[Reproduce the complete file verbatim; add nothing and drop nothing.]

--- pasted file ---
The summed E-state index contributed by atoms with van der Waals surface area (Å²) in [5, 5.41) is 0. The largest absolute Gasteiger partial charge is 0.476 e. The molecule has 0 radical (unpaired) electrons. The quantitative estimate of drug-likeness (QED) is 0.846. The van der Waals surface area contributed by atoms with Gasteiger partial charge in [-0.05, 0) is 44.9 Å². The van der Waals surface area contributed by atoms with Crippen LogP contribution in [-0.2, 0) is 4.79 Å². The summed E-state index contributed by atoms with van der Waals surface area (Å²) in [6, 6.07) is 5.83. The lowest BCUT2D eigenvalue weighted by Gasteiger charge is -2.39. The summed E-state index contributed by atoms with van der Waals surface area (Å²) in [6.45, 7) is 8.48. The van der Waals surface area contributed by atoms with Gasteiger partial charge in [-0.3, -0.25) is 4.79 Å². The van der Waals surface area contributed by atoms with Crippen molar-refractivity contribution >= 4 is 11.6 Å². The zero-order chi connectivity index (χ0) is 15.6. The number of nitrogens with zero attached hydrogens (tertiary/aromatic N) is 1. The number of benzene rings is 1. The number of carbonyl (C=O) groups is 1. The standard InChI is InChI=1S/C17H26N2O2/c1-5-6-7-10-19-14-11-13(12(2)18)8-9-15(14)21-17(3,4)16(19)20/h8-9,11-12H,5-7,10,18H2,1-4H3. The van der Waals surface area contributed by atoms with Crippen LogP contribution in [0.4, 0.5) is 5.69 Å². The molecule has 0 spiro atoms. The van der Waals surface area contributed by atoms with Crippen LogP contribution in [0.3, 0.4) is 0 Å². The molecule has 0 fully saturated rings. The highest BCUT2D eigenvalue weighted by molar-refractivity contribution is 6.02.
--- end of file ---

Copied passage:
The summed E-state index contributed by atoms with van der Waals surface area (Å²) in [5, 5.41) is 0. The largest absolute Gasteiger partial charge is 0.476 e. The molecule has 0 radical (unpaired) electrons. The quantitative estimate of drug-likeness (QED) is 0.846. The van der Waals surface area contributed by atoms with Gasteiger partial charge in [-0.05, 0) is 44.9 Å². The van der Waals surface area contributed by atoms with Crippen LogP contribution in [-0.2, 0) is 4.79 Å². The summed E-state index contributed by atoms with van der Waals surface area (Å²) in [6, 6.07) is 5.83. The lowest BCUT2D eigenvalue weighted by Gasteiger charge is -2.39. The summed E-state index contributed by atoms with van der Waals surface area (Å²) in [6.45, 7) is 8.48. The van der Waals surface area contributed by atoms with Gasteiger partial charge in [-0.3, -0.25) is 4.79 Å². The van der Waals surface area contributed by atoms with Crippen molar-refractivity contribution >= 4 is 11.6 Å². The zero-order chi connectivity index (χ0) is 15.6. The number of nitrogens with zero attached hydrogens (tertiary/aromatic N) is 1. The number of benzene rings is 1. The number of carbonyl (C=O) groups is 1. The standard InChI is InChI=1S/C17H26N2O2/c1-5-6-7-10-19-14-11-13(12(2)18)8-9-15(14)21-17(3,4)16(19)20/h8-9,11-12H,5-7,10,18H2,1-4H3. The van der Waals surface area contributed by atoms with Crippen LogP contribution in [0.4, 0.5) is 5.69 Å². The molecule has 0 spiro atoms. The van der Waals surface area contributed by atoms with Crippen LogP contribution in [0.3, 0.4) is 0 Å². The molecule has 0 fully saturated rings. The highest BCUT2D eigenvalue weighted by molar-refractivity contribution is 6.02.